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Huge untapped potential in Indian aviation: PWC

However, Mathew believes the government should ease many regulations in order to allow better functioning of the airline companies.

June 30, 2015 / 06:08 PM IST

The country's biggest airline by market share 'IndiGo' has filed for an Initial Public Offer (IPO) and is looking to raise Rs 2,000 -2,500 crore through the same. In an interview to CNBC-TV18, PWC's Rajiv Mathew says there is a lot of scope in the Indian market for more airlines to enter.

However, Mathew believes the government should ease many regulations in order to allow better functioning of the airline companies.

Below is the verbatim transcript of Dhiraj Mathur’s interveiw with Anuj Singhal and Reema Tendulkar on CNBC-TV18.

Anuj: We have seen quite a bit of interest coming back in the aviation space, a large part of this was what happened to crude prices but do you think this kind of interest is sustainable?

A: Certainly it is sustainable. Looking at the long run this is a very promising sector in India. It is a highly underserved market, I would say it is less than 3 percent of our population flies. We have something like one plane per 2 million population whereas the US has something like one plane per 50,000. If you try and travel across country, if you try and travel between Delhi and Mumbai or some of the other cities, it is very difficult, it is almost impossible to get a train ticket unless you book months in advance. So, there is certainly a huge market, huge untapped market, there is a huge unmet demand.

It is no longer a luxury, it is a necessity, it is necessary for business, it is necessary for tourism, for leisure. So, the market is certainly there. There are some fundamentals that have been impeding the growth and profitability of airlines. These are well known – ATF prices and the taxes. Some of those issues have been addressed partially. Global crude prices have fallen so that has been good news for the industry and the basic point is that Indigo about whom we are talking today, they have made profit from year one. They have had three or four digits profit on every year of their operations. So, clearly there is money to be made and therefore the interest that we are seeing is certainly in my view sustainable.


Reema: On Indigo in particular there is still a lot of question mark on how they generate these profits so while we are awaiting the draft red herring prospectus (DRHP) to be signed what according to you will be the interest by institutional investors in an issue like Indigo?

A: That is a USD 200 million question but I would expect there to be good interest. They have like I said, they have made profit from the first year of their operation. Their promoters understand the business very well. They have got their model working. They created the low cost model in the country and they have been running it very well and efficiently. So, it is not as if the market has favoured them, they have been able to understand what it takes to make money.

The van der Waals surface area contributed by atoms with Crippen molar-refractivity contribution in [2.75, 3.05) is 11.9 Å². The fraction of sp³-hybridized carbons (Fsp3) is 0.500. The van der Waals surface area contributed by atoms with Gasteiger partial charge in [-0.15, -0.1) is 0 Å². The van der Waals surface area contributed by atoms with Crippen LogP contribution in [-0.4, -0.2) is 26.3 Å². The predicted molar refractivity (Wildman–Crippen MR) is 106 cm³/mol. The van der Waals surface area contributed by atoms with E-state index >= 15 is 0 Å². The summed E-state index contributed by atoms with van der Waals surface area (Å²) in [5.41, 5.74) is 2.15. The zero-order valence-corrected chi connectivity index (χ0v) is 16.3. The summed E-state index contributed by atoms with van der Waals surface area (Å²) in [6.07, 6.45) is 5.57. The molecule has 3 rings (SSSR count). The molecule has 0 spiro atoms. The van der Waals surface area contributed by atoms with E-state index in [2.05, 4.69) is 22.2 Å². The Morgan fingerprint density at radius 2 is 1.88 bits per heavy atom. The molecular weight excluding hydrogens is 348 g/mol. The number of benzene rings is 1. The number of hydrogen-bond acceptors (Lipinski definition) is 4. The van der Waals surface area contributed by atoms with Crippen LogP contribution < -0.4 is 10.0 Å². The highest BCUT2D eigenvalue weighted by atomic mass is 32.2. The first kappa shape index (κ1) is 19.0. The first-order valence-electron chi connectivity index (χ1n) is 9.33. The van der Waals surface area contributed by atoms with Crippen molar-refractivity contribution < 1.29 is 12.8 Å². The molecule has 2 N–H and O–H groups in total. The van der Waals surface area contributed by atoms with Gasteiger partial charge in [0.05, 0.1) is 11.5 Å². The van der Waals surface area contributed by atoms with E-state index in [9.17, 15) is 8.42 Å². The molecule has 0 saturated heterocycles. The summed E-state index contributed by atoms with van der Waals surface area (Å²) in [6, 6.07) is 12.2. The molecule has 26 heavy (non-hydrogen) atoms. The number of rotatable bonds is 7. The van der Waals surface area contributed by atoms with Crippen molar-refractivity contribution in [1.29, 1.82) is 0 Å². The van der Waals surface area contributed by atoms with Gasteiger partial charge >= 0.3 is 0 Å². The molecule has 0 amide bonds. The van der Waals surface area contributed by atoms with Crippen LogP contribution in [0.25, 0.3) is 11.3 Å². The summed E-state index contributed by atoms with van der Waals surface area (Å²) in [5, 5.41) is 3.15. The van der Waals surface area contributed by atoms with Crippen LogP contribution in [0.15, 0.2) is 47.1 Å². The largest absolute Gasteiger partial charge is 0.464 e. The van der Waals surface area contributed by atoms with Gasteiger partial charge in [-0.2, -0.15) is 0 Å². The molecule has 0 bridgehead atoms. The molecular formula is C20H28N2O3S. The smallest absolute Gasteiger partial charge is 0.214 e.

If you see, it is not that they alone have made money. In the last few years other airlines have also made money. Jet Airways has made money several times, SpiceJet has made small profit in the last quarter or so as has been reported. Air India has improved significantly in terms of its operating profit, its losses have come down and it even made a small operating profit I understand. So it is not that the market is favourable only for Indigo. As I said, it is a huge market, there is a huge untapped demand and it is about getting your efficiencies in place, in planning your operations, in rationalising cost and so on.

Anuj: Do you think the industry as a whole has matured now in terms of their not being too aggressive pricing, too many discounts like was the case when these companies were making big losses, now we hardly see any kind of big discount fair going on in airline tickets?

A: I wouldn’t like to speak too soon because these discount schemes are driven by a number of factors and those factors can easily come back as well. I wouldn’t say that the industry is matured, I would still say that the industry is in a nascent phase, things need to settle down, the regulatory regime needs to settle down, we need to have a stable stability in the regime, we don’t need ad hoc declarations about capping fares and so on.

So, those things, the 5/20 rule and its replacement, so the regulatory regime is something that still needs to stabilise. It is only when the regulatory regime is stable that the industry can begin to mature. However, I would definitely not say that the industry is mature, I would say it is still at a nascent stage. Some airlines are more advanced than others in terms of stability and maturity but the industry as a whole is still nascent and it does need stability in the regulatory regime.

first published: Jun 30, 2015 03:44 pm

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